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Appl Environ Microbiol. 1996 Aug;62(8):2961-5.

Distribution of class II transposase and resolvase genes in soil bacteria and their association with mer genes.

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Department of Genetics and Microbiology, Donnan Laboratories, University of Liverpool, United Kingdom.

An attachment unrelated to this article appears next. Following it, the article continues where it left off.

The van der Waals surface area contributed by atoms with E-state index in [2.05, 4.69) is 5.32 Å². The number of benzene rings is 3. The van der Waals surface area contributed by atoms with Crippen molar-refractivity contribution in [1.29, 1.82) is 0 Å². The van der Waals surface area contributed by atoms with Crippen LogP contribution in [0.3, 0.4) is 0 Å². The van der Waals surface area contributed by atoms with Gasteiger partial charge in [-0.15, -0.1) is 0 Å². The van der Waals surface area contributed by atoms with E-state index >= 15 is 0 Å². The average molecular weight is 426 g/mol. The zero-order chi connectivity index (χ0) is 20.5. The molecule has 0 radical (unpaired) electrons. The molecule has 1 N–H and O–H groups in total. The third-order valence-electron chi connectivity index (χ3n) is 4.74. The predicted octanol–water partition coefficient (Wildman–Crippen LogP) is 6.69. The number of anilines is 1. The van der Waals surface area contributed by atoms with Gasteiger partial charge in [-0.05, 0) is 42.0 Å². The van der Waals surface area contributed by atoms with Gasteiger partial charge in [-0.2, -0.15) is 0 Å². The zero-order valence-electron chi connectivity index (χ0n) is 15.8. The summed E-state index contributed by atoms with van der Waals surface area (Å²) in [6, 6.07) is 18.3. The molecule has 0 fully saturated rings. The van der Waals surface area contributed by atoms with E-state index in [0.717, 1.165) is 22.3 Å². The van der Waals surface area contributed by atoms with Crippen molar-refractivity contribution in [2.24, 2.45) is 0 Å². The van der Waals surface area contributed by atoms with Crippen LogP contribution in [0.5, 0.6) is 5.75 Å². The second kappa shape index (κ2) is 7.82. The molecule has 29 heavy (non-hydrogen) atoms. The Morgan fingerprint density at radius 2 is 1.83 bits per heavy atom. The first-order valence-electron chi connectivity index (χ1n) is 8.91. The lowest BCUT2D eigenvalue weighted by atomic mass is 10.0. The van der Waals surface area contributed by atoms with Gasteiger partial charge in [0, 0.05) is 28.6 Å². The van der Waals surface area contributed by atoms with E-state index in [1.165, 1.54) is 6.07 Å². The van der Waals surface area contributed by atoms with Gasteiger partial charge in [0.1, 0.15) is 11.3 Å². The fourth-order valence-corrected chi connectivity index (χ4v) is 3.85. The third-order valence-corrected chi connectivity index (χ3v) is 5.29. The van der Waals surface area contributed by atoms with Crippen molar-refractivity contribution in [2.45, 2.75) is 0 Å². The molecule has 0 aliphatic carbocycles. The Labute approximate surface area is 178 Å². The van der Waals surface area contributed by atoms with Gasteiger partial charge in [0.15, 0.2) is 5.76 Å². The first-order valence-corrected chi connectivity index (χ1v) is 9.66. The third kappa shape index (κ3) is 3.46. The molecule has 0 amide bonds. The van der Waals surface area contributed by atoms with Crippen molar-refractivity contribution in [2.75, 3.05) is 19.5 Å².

Southern hybridization was performed on 30 gram-negative, mercury-resistant soil bacteria isolated from three terrestrail sites in Great Britain; two of these sites were mercury polluted (SO and SE), and one was pristine (SB). Most of the isolates (20 of 30) hybridized to probes encoding regions of the transposase (tnpA) and resolvase (tnpR) genes from Tn501 and Tn21. Isolates SE9 and SB3 hybridized to the Tn21 but not the Tn501 tnpA probe; however, they differed in that SB3 hybridized to both Tn501 and Tn21 tnpR probes while SE9 did not hybridize to either tnpR probe. The remaining isolates (7 of 30) did not hybridize to any of the transposon gene probes under the conditions used. tnpA and tnpR regions were PCR amplified from most of the hybridizing isolates and from Tn501 and Tn21, and variation was assessed by restriction fragment length polymorphism analysis. On the basis of these data, tnpA regions were divided into eight restriction fragment length polymorphism classes and tnpR regions were divided into five classes. Similarity coefficients were calculated between classes and used to construct dendrograms showing percent similarity. A compilation of the data from this study on tnpA and tnpR regions and a previous study on merRT delta P regions (A. M. Osborn, K. D. Bruce, P. Strike, and D. A. Ritchie, Appl. Environ. Microbiol. 59:4024-4030, 1993) indicates the presence of hybrid transposons and provides evidence for extensive recombination, both between transposon genes and between transposon and mer genes, within these natural populations of bacteria.

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